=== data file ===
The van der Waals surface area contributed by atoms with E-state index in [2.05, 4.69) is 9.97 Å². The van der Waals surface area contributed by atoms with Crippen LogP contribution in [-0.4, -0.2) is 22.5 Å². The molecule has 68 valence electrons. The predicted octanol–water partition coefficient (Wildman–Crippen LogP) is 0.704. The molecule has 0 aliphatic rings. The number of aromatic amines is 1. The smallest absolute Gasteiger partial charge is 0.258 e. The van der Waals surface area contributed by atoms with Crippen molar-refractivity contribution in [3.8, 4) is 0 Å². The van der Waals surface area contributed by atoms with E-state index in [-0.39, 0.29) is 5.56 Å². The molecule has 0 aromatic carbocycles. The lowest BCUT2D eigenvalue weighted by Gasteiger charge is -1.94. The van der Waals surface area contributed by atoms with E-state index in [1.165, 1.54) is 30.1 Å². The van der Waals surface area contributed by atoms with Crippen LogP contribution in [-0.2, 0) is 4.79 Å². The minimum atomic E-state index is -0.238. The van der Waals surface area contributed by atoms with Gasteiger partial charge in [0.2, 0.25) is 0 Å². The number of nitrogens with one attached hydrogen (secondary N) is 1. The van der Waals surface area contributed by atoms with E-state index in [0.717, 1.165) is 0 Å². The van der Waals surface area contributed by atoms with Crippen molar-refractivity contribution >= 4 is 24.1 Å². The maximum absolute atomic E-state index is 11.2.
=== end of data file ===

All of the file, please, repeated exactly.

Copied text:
The van der Waals surface area contributed by atoms with E-state index in [2.05, 4.69) is 9.97 Å². The van der Waals surface area contributed by atoms with Crippen LogP contribution in [-0.4, -0.2) is 22.5 Å². The molecule has 68 valence electrons. The predicted octanol–water partition coefficient (Wildman–Crippen LogP) is 0.704. The molecule has 0 aliphatic rings. The number of aromatic amines is 1. The smallest absolute Gasteiger partial charge is 0.258 e. The van der Waals surface area contributed by atoms with Crippen molar-refractivity contribution in [3.8, 4) is 0 Å². The van der Waals surface area contributed by atoms with E-state index in [-0.39, 0.29) is 5.56 Å². The molecule has 0 aromatic carbocycles. The lowest BCUT2D eigenvalue weighted by Gasteiger charge is -1.94. The van der Waals surface area contributed by atoms with E-state index in [1.165, 1.54) is 30.1 Å². The van der Waals surface area contributed by atoms with Crippen LogP contribution in [-0.2, 0) is 4.79 Å². The minimum atomic E-state index is -0.238. The van der Waals surface area contributed by atoms with Gasteiger partial charge in [0.2, 0.25) is 0 Å². The number of nitrogens with one attached hydrogen (secondary N) is 1. The van der Waals surface area contributed by atoms with E-state index in [0.717, 1.165) is 0 Å². The van der Waals surface area contributed by atoms with Crippen molar-refractivity contribution >= 4 is 24.1 Å². The maximum absolute atomic E-state index is 11.2.